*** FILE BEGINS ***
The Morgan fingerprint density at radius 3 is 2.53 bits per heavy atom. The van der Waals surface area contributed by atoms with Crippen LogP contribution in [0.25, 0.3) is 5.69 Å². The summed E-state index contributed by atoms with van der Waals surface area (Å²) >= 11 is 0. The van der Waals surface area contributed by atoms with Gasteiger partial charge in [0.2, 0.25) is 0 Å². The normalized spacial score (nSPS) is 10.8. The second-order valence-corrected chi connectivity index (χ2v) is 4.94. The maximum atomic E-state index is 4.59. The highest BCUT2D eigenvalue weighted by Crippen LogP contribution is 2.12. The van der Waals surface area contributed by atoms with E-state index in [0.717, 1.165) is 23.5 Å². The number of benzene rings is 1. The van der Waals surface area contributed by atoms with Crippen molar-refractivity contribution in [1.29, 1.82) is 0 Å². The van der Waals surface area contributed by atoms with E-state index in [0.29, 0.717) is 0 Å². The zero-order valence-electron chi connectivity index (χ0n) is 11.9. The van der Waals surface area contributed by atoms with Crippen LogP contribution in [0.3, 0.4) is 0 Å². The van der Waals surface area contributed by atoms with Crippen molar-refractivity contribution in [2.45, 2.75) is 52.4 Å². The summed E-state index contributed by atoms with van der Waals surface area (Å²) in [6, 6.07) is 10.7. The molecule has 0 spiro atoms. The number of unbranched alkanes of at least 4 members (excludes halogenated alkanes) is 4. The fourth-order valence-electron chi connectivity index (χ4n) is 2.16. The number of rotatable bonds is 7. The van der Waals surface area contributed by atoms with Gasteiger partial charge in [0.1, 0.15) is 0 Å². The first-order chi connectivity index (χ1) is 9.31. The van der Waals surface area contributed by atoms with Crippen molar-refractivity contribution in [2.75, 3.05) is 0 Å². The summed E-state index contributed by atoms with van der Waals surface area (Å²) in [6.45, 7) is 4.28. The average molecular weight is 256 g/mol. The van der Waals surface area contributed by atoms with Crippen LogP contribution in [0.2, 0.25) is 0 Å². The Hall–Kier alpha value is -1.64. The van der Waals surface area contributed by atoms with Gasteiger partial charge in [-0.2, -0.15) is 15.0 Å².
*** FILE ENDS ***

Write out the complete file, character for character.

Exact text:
The Morgan fingerprint density at radius 3 is 2.53 bits per heavy atom. The van der Waals surface area contributed by atoms with Crippen LogP contribution in [0.25, 0.3) is 5.69 Å². The summed E-state index contributed by atoms with van der Waals surface area (Å²) >= 11 is 0. The van der Waals surface area contributed by atoms with Gasteiger partial charge in [0.2, 0.25) is 0 Å². The normalized spacial score (nSPS) is 10.8. The second-order valence-corrected chi connectivity index (χ2v) is 4.94. The maximum atomic E-state index is 4.59. The highest BCUT2D eigenvalue weighted by Crippen LogP contribution is 2.12. The van der Waals surface area contributed by atoms with E-state index in [0.717, 1.165) is 23.5 Å². The number of benzene rings is 1. The van der Waals surface area contributed by atoms with Crippen molar-refractivity contribution in [1.29, 1.82) is 0 Å². The van der Waals surface area contributed by atoms with E-state index in [0.29, 0.717) is 0 Å². The zero-order valence-electron chi connectivity index (χ0n) is 11.9. The van der Waals surface area contributed by atoms with Crippen LogP contribution in [0.3, 0.4) is 0 Å². The van der Waals surface area contributed by atoms with Crippen molar-refractivity contribution in [2.45, 2.75) is 52.4 Å². The summed E-state index contributed by atoms with van der Waals surface area (Å²) in [6, 6.07) is 10.7. The molecule has 0 spiro atoms. The number of unbranched alkanes of at least 4 members (excludes halogenated alkanes) is 4. The fourth-order valence-electron chi connectivity index (χ4n) is 2.16. The number of rotatable bonds is 7. The van der Waals surface area contributed by atoms with Gasteiger partial charge in [0.1, 0.15) is 0 Å². The first-order chi connectivity index (χ1) is 9.31. The van der Waals surface area contributed by atoms with Crippen molar-refractivity contribution in [2.75, 3.05) is 0 Å². The summed E-state index contributed by atoms with van der Waals surface area (Å²) in [6.45, 7) is 4.28. The average molecular weight is 256 g/mol. The van der Waals surface area contributed by atoms with Crippen LogP contribution in [0.2, 0.25) is 0 Å². The Hall–Kier alpha value is -1.64. The van der Waals surface area contributed by atoms with Gasteiger partial charge in [-0.2, -0.15) is 15.0 Å².